Ever since she was a little girl growing up in Norfolk, England, Georgina B. Parfitt ’13 knew she wanted to be a writer. “I used to write stories at school, and it was kind of the first thing that I got praised for or encouragement in, which was a special thing for me,” Parfitt says. “Fiction has always been part of my life. I knew when I got [to Harvard], I wanted to write and wanted to figure out how to do that here on campus.”
The English concentrator spent her senior year writing a creative thesis, “Edward’s House,” a novella in which 30 people, 10 years estranged, are reunited in a house memorable to all of them. “It was kind of an experiment for me because I’ve never written a long-form piece before. I’ve written short fiction and longer short fiction, so it was a challenge to put a plot in place that would keep someone reading it.” With a piece of work under her belt, Parfitt still has plans for her novella. “[Writing the thesis] was a very pressurized process, but now going back through the novella, I have ideas to make it a more publishable animal,” she says.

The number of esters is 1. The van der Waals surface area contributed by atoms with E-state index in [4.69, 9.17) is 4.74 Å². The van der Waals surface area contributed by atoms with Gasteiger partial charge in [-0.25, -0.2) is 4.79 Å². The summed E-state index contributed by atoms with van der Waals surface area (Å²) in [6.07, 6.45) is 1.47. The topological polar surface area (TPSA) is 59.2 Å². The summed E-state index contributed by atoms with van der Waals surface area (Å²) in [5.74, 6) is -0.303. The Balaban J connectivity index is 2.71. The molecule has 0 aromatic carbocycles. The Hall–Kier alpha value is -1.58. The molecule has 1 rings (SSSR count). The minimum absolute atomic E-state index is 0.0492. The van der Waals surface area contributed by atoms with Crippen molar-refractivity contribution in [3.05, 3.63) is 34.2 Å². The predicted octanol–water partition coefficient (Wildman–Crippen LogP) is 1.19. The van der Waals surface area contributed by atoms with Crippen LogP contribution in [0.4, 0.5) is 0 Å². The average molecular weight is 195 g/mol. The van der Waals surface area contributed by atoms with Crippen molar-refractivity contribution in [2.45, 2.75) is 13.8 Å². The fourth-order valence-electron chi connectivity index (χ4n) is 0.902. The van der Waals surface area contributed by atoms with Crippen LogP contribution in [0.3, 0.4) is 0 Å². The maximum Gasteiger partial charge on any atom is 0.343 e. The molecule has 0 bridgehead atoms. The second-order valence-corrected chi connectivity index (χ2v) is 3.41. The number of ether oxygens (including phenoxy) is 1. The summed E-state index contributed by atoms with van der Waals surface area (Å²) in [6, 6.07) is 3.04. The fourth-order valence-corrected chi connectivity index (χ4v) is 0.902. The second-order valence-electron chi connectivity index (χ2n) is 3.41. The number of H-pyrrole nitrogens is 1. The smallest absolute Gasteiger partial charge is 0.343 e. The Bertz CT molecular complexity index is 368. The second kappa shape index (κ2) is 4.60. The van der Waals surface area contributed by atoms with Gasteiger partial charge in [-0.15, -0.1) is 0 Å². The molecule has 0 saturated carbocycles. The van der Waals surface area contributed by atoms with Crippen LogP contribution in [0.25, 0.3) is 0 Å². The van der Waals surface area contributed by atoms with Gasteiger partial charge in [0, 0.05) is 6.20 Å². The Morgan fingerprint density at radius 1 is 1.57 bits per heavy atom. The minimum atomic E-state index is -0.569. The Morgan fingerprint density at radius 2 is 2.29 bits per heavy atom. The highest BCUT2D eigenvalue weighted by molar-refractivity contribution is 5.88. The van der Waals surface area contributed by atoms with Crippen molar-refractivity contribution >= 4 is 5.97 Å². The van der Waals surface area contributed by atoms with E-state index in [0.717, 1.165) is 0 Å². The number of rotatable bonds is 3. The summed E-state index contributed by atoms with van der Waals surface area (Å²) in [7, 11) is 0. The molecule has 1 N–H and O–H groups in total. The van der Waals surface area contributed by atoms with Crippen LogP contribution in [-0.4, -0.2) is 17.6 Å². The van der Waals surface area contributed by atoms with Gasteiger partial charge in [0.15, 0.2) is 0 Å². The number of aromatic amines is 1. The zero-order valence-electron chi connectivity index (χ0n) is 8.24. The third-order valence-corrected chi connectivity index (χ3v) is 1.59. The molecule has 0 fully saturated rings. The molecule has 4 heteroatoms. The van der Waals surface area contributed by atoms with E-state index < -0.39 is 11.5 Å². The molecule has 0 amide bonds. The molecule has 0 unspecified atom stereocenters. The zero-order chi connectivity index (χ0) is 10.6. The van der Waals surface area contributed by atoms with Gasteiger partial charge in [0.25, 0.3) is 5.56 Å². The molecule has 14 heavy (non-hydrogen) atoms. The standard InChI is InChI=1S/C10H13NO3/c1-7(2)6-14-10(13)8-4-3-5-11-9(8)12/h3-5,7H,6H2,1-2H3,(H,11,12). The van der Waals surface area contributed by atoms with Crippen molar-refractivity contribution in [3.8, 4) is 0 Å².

Parfitt’s talents extend beyond ink and paper. Since she performed in her first show her freshman year, theater has been part of her life. Last year, Parfitt directed her own play, “The Dragons are Dead,” in the Adams Pool Theater. This year, she will be the puppeteer for the play “Sea Change,” which will be put on at the Loeb Drama Center during Arts First. “What I’m trying to do at the moment is realize how my theater life and my writing life can be put together in my career,” she says. An avid poetry reader and film watcher, Parfitt draws on other areas of art to improve her writer’s sense. “I always felt the craft of writing—the kind of chemistry that happens when you put some word next to another word and something happens. I try to put my experiences with different disciplines into my fiction.”
—Staff writer Adabelle U. Ekechukwu can be reached at email@example.com.